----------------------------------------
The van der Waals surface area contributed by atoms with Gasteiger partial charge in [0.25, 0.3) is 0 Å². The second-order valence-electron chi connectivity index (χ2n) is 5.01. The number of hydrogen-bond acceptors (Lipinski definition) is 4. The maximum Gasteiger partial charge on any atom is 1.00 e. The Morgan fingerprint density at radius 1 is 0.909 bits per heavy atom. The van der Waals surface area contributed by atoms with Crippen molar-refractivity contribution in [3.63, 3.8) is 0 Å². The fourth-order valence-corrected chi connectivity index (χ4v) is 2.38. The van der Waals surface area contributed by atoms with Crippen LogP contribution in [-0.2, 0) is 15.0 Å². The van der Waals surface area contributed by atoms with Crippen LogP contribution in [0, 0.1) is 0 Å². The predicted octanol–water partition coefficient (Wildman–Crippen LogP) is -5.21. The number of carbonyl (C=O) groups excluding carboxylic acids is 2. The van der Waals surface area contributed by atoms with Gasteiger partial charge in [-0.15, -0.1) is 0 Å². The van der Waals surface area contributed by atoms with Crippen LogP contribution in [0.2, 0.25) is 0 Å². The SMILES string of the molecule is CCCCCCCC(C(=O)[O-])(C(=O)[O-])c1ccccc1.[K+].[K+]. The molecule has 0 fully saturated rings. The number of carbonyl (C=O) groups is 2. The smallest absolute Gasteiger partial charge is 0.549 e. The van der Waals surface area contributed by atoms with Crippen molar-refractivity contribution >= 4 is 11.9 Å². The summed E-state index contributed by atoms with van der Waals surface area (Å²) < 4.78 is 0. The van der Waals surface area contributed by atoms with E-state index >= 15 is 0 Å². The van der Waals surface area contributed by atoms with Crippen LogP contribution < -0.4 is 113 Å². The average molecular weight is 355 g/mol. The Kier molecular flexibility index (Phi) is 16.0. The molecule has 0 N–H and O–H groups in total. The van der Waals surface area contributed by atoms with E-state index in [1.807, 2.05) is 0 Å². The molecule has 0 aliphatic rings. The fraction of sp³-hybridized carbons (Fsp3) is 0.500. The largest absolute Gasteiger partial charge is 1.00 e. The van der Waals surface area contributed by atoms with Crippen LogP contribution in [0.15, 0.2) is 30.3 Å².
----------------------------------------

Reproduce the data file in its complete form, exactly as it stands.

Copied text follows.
The van der Waals surface area contributed by atoms with Gasteiger partial charge in [0.25, 0.3) is 0 Å². The second-order valence-electron chi connectivity index (χ2n) is 5.01. The number of hydrogen-bond acceptors (Lipinski definition) is 4. The maximum Gasteiger partial charge on any atom is 1.00 e. The Morgan fingerprint density at radius 1 is 0.909 bits per heavy atom. The van der Waals surface area contributed by atoms with Crippen molar-refractivity contribution in [3.63, 3.8) is 0 Å². The fourth-order valence-corrected chi connectivity index (χ4v) is 2.38. The van der Waals surface area contributed by atoms with Crippen LogP contribution in [-0.2, 0) is 15.0 Å². The van der Waals surface area contributed by atoms with Crippen LogP contribution in [0, 0.1) is 0 Å². The predicted octanol–water partition coefficient (Wildman–Crippen LogP) is -5.21. The number of carbonyl (C=O) groups excluding carboxylic acids is 2. The van der Waals surface area contributed by atoms with Gasteiger partial charge in [-0.15, -0.1) is 0 Å². The van der Waals surface area contributed by atoms with Crippen LogP contribution in [0.2, 0.25) is 0 Å². The SMILES string of the molecule is CCCCCCCC(C(=O)[O-])(C(=O)[O-])c1ccccc1.[K+].[K+]. The molecule has 0 fully saturated rings. The number of carbonyl (C=O) groups is 2. The smallest absolute Gasteiger partial charge is 0.549 e. The van der Waals surface area contributed by atoms with Crippen molar-refractivity contribution >= 4 is 11.9 Å². The summed E-state index contributed by atoms with van der Waals surface area (Å²) < 4.78 is 0. The van der Waals surface area contributed by atoms with E-state index >= 15 is 0 Å². The van der Waals surface area contributed by atoms with Crippen LogP contribution < -0.4 is 113 Å². The average molecular weight is 355 g/mol. The Kier molecular flexibility index (Phi) is 16.0. The molecule has 0 N–H and O–H groups in total. The van der Waals surface area contributed by atoms with E-state index in [1.807, 2.05) is 0 Å². The molecule has 0 aliphatic rings. The fraction of sp³-hybridized carbons (Fsp3) is 0.500. The largest absolute Gasteiger partial charge is 1.00 e. The van der Waals surface area contributed by atoms with Crippen LogP contribution in [0.15, 0.2) is 30.3 Å².